Massachusetts governor Mitt Romney's top legal adviser said Tuesday that if local clerks issue marriage licenses to out-of-state gay couples, the licenses would be void and the clerks could face legal consequences. Clerks will be required to seek proof of residency or the intention to move to Massachusetts from all couples--gay and straight--who are seeking to marry as of May 17, when same-sex weddings become legal, attorney Daniel Winslow said Tuesday before the state's first training session for city and town clerks.
The consequences of an illegal marriage could be severe for the couple, particularly if they have children, because of legal questions of support and custody, Winslow said. There also would be legal consequences for the clerks themselves, though Winslow declined to say what those could be. "What conscientious clerk ever would issue a license in violation of Massachusetts law when the consequences and ramifications to children and innocent parties would be so great?" Winslow said in an interview with the Associated Press. "I simply can't see that any clerk would do that."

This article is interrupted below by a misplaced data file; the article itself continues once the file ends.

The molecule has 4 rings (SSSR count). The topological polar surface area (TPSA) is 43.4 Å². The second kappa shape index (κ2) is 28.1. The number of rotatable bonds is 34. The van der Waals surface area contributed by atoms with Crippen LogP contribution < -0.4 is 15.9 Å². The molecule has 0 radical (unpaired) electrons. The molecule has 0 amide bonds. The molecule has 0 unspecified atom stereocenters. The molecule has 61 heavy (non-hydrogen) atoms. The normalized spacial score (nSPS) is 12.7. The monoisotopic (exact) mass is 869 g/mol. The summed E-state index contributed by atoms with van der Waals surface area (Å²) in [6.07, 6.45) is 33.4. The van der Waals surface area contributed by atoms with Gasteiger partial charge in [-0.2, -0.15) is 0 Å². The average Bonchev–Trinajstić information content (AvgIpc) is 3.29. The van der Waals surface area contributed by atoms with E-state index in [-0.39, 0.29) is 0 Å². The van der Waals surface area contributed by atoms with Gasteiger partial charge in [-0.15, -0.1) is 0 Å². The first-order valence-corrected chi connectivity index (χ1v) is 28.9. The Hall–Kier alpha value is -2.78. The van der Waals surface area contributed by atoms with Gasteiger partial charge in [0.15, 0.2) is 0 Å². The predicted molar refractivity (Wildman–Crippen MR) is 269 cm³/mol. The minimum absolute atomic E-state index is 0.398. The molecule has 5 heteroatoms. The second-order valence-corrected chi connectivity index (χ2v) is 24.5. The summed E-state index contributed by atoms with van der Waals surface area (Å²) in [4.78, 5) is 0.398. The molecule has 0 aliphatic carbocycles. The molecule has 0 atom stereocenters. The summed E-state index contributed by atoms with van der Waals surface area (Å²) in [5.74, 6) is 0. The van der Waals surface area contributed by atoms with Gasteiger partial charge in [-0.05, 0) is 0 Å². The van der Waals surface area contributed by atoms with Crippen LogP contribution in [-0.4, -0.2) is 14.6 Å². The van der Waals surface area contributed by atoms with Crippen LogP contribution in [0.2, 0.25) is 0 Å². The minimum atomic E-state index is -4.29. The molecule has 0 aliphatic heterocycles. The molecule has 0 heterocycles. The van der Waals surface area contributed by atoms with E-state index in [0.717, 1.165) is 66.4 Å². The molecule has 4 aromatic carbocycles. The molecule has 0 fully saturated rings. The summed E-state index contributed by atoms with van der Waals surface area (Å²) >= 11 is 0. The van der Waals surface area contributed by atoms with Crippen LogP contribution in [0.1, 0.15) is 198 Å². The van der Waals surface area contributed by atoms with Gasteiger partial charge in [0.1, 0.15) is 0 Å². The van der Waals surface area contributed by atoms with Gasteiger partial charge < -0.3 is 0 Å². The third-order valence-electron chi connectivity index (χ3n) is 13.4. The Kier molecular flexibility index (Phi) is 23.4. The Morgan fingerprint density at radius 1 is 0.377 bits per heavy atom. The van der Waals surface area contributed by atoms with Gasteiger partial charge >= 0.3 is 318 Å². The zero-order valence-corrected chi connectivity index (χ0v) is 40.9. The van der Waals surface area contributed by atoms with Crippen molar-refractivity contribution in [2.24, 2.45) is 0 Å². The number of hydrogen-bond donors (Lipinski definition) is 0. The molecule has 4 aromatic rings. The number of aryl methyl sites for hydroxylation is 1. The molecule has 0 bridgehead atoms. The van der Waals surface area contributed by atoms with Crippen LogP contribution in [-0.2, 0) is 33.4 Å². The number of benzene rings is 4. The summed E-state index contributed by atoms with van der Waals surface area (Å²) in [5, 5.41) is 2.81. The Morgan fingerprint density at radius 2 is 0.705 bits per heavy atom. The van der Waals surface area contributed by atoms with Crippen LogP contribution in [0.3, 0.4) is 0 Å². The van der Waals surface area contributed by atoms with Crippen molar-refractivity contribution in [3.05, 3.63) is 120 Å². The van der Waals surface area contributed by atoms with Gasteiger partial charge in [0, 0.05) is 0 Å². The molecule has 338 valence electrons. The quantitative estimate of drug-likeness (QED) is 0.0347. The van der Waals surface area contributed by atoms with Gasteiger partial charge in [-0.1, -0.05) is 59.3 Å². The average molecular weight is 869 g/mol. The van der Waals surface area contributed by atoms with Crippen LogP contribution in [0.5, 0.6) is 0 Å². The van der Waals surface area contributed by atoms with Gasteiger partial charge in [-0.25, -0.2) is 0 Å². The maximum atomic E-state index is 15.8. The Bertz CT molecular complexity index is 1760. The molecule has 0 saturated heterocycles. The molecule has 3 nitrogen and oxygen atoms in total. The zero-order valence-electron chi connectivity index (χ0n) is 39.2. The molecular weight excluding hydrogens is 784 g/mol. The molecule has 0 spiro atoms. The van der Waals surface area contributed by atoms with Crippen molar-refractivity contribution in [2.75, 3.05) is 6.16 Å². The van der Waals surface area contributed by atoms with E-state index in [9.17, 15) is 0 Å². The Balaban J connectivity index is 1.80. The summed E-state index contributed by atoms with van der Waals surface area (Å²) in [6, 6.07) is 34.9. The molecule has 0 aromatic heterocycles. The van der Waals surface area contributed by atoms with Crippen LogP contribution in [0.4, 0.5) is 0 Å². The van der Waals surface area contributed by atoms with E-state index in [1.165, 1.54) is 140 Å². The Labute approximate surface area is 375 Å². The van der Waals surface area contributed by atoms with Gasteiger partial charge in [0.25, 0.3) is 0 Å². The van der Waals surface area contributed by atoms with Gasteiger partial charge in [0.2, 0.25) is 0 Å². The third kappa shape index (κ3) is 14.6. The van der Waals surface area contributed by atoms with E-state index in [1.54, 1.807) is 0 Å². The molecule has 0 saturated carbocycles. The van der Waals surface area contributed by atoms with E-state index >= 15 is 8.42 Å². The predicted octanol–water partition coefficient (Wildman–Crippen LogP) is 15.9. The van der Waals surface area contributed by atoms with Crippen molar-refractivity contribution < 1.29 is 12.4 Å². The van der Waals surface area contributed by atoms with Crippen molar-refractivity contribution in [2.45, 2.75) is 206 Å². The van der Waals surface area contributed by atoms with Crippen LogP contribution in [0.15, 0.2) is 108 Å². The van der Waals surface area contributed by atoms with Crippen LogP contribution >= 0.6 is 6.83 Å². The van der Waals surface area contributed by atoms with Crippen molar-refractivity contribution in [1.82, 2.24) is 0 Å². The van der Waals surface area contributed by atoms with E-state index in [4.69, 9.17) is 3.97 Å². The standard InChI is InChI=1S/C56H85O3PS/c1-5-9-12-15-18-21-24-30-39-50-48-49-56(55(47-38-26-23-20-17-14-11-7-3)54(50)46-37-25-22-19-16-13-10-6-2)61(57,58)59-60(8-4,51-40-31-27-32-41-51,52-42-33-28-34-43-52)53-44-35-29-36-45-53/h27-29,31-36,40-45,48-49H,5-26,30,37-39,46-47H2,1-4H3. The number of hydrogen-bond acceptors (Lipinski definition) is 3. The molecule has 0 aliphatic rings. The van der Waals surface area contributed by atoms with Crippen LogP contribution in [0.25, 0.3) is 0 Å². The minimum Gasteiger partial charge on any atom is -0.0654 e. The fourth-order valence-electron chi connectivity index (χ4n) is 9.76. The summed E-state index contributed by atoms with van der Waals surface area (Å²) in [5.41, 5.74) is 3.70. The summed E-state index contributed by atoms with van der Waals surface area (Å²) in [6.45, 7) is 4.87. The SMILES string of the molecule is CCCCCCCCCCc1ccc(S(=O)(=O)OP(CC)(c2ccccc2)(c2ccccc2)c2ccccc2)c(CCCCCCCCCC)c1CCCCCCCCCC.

The state planned to hold the first of five training sessions for clerks Tuesday afternoon in Barnstable. At the session, clerks were to see the state's new intention-to-marry forms, which have been altered to remove gender references and now include a place to show what proof of residence was provided. The state Department of Public Health plans to advise clerks that written proof is the best documentation, though the sworn oath of the couple applying for marriage is legally acceptable, Winslow said.
Massachusetts law does not allow couples to be married in the state if their marriage would be illegal in the state where they live. "This has been a practice that up until now has not been widely followed," Winslow said. "But Massachusetts marriage laws have never been so broad compared to the rest of the nation before."